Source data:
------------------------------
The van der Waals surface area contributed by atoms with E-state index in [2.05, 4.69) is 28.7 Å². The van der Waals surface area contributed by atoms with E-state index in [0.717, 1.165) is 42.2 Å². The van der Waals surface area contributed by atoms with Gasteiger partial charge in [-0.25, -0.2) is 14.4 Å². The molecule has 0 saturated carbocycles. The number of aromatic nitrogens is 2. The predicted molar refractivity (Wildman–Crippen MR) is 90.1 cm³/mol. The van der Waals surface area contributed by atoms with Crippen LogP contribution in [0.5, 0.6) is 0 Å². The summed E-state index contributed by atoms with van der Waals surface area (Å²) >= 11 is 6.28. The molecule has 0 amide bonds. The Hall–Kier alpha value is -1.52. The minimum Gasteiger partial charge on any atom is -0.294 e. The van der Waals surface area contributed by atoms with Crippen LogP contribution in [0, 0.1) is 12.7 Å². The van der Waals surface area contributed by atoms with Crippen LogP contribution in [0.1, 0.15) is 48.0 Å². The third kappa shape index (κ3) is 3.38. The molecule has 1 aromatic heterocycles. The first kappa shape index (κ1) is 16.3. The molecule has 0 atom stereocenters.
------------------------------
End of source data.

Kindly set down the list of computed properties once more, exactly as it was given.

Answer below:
The van der Waals surface area contributed by atoms with E-state index in [2.05, 4.69) is 28.7 Å². The van der Waals surface area contributed by atoms with E-state index in [0.717, 1.165) is 42.2 Å². The van der Waals surface area contributed by atoms with Gasteiger partial charge in [-0.25, -0.2) is 14.4 Å². The molecule has 0 saturated carbocycles. The number of aromatic nitrogens is 2. The predicted molar refractivity (Wildman–Crippen MR) is 90.1 cm³/mol. The van der Waals surface area contributed by atoms with Crippen LogP contribution in [0.5, 0.6) is 0 Å². The summed E-state index contributed by atoms with van der Waals surface area (Å²) >= 11 is 6.28. The molecule has 0 amide bonds. The Hall–Kier alpha value is -1.52. The minimum Gasteiger partial charge on any atom is -0.294 e. The van der Waals surface area contributed by atoms with Crippen LogP contribution in [0, 0.1) is 12.7 Å². The van der Waals surface area contributed by atoms with Crippen LogP contribution in [0.1, 0.15) is 48.0 Å². The third kappa shape index (κ3) is 3.38. The molecule has 1 aromatic heterocycles. The first kappa shape index (κ1) is 16.3. The molecule has 0 atom stereocenters.